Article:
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Her Majesty's pleasure If you're visiting someone at "Her Majesty's pleasure," where are you seeing them?
A concert
The grocery store
Prison
Unfortunately, you won't get to see the Queen when you go to "Her Majesty's pleasure." You'll be visiting a prison! The phrase is another way of saying that someone is being detained without the chance of parole.
The library

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horses for courses Can you correctly figure out what "horses for courses" means?
Horses are meant for racing.
To each their own
In the United States, the phrase "a horse is a horse" means that something is exactly what it looks like. For Brits, "horses for courses" is another way of saying "to each their own."
The bigwigs are at it again.
Of course, you can do that.

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sixes and sevens What does it mean when something is "sixes and sevens?"
It's all messed up.
Should something get messed up, the British say that it's "sixes and sevens." You might also hear them say that something is in "total shambles" or "shambolic." All three phrases mean basically the same thing.
There's a lot of things involved.
It's very childish.
Something doesn't add up.

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spanner thrown in the works When you've had a "spanner thrown in the works," what has happened?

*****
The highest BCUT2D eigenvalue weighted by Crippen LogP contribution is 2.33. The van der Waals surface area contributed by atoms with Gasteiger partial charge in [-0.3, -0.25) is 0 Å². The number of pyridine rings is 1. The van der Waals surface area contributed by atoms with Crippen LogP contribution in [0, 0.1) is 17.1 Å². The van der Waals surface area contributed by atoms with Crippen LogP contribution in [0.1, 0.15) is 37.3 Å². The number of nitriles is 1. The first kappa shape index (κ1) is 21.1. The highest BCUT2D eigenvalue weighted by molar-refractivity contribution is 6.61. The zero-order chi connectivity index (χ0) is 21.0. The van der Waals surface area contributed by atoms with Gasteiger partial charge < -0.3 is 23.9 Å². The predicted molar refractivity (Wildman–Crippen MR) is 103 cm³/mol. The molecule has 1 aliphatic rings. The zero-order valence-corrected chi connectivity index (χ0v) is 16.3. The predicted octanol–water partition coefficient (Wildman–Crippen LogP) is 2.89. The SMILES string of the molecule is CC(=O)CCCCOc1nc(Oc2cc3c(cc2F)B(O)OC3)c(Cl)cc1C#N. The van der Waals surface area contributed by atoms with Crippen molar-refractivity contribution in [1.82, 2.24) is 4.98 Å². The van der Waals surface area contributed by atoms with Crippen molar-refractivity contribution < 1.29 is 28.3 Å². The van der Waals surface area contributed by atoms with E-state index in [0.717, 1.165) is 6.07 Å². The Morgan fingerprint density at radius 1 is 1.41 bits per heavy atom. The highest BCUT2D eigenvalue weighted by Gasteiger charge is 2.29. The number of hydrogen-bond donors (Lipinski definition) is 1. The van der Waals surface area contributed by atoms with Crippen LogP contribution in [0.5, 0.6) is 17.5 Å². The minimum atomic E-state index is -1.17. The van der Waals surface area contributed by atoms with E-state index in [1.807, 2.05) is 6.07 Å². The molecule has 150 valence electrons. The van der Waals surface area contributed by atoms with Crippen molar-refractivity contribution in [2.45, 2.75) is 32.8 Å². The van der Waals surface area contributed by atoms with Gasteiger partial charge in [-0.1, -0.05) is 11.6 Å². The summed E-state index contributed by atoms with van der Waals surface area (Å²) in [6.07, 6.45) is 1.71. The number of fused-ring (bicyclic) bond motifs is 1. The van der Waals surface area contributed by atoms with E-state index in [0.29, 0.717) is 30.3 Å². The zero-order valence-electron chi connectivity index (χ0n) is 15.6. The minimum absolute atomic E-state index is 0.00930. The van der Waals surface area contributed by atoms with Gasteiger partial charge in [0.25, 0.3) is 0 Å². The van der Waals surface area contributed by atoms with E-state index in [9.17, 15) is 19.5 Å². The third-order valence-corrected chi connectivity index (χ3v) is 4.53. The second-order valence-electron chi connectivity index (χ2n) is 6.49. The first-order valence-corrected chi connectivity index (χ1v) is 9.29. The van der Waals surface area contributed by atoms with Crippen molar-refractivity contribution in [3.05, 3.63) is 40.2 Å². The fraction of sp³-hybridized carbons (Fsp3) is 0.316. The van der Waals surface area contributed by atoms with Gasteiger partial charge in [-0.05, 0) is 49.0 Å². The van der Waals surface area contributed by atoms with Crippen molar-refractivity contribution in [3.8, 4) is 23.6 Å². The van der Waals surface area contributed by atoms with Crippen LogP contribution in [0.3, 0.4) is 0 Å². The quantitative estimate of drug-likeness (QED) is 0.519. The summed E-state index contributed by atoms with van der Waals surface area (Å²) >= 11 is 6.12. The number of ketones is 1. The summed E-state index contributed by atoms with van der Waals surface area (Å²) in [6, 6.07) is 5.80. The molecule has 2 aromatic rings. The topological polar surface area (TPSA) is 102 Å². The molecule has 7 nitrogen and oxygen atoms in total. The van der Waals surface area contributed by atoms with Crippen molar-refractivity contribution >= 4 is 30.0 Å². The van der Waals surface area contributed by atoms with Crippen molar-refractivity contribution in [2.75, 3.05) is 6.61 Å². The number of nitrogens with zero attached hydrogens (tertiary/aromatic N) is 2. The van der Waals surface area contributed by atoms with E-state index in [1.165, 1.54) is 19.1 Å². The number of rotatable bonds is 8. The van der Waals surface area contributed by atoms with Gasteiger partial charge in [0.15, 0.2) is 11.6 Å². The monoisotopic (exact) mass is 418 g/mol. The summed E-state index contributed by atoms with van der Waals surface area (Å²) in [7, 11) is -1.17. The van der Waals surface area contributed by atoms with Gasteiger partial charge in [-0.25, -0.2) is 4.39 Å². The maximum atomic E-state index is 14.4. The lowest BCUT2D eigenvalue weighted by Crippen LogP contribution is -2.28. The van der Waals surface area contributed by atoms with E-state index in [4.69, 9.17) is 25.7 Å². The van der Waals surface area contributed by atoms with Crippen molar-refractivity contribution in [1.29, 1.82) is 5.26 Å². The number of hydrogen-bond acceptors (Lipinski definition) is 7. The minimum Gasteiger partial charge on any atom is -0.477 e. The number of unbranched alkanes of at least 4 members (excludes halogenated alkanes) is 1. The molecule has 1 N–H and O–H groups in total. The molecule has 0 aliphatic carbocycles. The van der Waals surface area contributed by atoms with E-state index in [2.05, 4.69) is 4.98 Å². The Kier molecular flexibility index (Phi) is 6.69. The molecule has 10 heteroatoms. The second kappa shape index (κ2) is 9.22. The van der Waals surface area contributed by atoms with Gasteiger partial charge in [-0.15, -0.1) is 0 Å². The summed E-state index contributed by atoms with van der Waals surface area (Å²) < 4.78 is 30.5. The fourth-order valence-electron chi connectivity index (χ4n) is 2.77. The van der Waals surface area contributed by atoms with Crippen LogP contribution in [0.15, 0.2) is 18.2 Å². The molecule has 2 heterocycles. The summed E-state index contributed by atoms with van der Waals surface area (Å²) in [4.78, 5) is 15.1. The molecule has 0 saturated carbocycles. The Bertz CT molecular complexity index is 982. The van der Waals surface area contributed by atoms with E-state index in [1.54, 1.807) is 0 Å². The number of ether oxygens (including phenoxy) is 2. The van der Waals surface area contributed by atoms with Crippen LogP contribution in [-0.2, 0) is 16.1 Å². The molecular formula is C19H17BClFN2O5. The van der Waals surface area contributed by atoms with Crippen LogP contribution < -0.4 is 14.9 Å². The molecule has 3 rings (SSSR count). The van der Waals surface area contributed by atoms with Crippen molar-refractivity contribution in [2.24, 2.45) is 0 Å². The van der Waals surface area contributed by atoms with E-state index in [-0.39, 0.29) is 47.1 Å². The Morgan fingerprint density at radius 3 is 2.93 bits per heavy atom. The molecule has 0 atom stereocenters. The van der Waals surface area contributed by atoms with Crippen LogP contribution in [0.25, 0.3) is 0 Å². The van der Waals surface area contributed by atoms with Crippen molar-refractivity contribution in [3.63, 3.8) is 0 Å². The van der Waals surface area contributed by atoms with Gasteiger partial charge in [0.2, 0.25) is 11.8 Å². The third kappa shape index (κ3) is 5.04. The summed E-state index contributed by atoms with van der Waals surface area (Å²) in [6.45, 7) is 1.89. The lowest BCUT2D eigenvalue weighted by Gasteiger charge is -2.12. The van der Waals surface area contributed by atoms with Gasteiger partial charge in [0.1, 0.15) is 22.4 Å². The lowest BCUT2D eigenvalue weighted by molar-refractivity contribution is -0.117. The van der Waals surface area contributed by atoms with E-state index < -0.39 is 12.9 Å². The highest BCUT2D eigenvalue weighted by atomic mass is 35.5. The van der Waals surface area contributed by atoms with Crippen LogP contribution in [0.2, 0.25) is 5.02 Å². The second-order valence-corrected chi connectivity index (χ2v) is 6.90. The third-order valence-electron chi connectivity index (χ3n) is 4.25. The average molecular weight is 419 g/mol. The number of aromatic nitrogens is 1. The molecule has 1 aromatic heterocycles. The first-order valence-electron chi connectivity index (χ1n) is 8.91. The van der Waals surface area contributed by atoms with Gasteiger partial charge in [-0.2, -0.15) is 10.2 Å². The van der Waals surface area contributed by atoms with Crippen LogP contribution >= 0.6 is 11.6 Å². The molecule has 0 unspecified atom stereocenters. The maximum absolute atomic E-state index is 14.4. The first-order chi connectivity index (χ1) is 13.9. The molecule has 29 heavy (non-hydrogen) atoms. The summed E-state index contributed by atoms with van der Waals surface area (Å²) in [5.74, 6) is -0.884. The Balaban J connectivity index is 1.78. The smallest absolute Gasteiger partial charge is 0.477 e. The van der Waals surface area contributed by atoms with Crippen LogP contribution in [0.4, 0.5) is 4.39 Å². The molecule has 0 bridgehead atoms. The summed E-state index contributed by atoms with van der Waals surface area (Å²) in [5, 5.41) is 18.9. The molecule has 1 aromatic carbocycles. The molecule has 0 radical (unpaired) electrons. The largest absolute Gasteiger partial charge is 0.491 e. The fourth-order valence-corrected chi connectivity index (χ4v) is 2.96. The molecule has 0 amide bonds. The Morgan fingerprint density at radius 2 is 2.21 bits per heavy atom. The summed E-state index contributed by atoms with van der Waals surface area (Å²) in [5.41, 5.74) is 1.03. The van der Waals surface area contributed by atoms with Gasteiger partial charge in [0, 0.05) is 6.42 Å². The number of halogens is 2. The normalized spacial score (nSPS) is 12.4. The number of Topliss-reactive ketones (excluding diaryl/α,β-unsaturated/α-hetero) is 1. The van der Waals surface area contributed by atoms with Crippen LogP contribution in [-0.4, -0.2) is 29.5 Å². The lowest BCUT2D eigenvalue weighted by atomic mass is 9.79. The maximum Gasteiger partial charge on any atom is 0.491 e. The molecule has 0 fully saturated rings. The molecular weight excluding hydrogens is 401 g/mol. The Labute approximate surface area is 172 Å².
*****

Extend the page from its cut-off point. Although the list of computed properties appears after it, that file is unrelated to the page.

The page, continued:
You've broken something and you need a wrench.
Your email box is full of spam.
Something has happened to cause plans to be changed.
No matter how detailed your plans are, there's always a chance that you'll have a "spanner thrown in the works." The phrase means that something has happened to cause you to need to change your course.
A person has let you down.

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splashing out What would a Brit be doing if they were "splashing out?"
Overspending
"Splashing out" might sound like something fun, and, in the moment, it might be. However, the interest that compiles on your credit card balance when you overspend makes "splashing out" anything but fun!
Going swimming
Gaining weight
Taking a bath

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spend a penny If someone is going to "spend a penny," where are they going?
The mall
The pub
The bank
The bathroom
Whether they're going to the loo or the restroom, the Brits like to say that they are going to "spend a penny." They might dismiss themselves by saying they are "going to see a man about a dog," too!

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put paid to When a Brit tells you that they've "put paid to," what have they done?
Paid off a bill
Put an end to something
If your British friend has recently had rain ruin a footie match, they might say that the weather "put paid to" the game. It's another way of saying that something has been ended by something unforeseen.
Cashed their paycheck
Created an account

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a bit dishy How does someone look if they are "a bit dishy?"
Scary
Older
Attractive